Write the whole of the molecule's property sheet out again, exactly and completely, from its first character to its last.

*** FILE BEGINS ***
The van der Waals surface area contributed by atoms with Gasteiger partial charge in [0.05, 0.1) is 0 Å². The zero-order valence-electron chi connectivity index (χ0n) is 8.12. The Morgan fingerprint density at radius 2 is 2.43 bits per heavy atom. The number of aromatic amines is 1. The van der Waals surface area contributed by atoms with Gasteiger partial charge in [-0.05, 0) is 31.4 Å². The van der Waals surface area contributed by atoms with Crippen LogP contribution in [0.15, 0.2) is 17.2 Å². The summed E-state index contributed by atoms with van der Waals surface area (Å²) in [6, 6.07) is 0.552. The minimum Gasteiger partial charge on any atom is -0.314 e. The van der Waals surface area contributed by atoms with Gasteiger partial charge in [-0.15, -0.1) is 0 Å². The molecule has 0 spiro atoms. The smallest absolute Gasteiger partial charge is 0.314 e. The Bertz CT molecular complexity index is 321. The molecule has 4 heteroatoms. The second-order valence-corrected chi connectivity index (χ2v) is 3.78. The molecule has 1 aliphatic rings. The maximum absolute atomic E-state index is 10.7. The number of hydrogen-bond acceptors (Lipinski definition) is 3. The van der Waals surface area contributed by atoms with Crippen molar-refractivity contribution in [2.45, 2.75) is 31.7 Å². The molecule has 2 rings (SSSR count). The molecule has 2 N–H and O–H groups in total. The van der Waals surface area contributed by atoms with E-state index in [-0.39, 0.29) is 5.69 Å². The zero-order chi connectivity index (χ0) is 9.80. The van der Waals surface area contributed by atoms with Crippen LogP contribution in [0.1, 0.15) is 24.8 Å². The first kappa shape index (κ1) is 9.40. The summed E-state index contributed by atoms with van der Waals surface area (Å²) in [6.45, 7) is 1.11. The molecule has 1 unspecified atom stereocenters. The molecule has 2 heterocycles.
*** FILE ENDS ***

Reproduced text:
The van der Waals surface area contributed by atoms with Gasteiger partial charge in [0.05, 0.1) is 0 Å². The zero-order valence-electron chi connectivity index (χ0n) is 8.12. The Morgan fingerprint density at radius 2 is 2.43 bits per heavy atom. The number of aromatic amines is 1. The van der Waals surface area contributed by atoms with Gasteiger partial charge in [-0.05, 0) is 31.4 Å². The van der Waals surface area contributed by atoms with Crippen LogP contribution in [0.15, 0.2) is 17.2 Å². The summed E-state index contributed by atoms with van der Waals surface area (Å²) in [6, 6.07) is 0.552. The minimum Gasteiger partial charge on any atom is -0.314 e. The van der Waals surface area contributed by atoms with Gasteiger partial charge in [-0.15, -0.1) is 0 Å². The molecule has 0 spiro atoms. The smallest absolute Gasteiger partial charge is 0.314 e. The Bertz CT molecular complexity index is 321. The molecule has 4 heteroatoms. The second-order valence-corrected chi connectivity index (χ2v) is 3.78. The molecule has 1 aliphatic rings. The maximum absolute atomic E-state index is 10.7. The number of hydrogen-bond acceptors (Lipinski definition) is 3. The van der Waals surface area contributed by atoms with Crippen molar-refractivity contribution in [2.45, 2.75) is 31.7 Å². The molecule has 2 rings (SSSR count). The molecule has 2 N–H and O–H groups in total. The van der Waals surface area contributed by atoms with E-state index in [-0.39, 0.29) is 5.69 Å². The zero-order chi connectivity index (χ0) is 9.80. The van der Waals surface area contributed by atoms with Crippen LogP contribution in [0.1, 0.15) is 24.8 Å². The first kappa shape index (κ1) is 9.40. The summed E-state index contributed by atoms with van der Waals surface area (Å²) in [6.45, 7) is 1.11. The molecule has 1 unspecified atom stereocenters. The molecule has 2 heterocycles.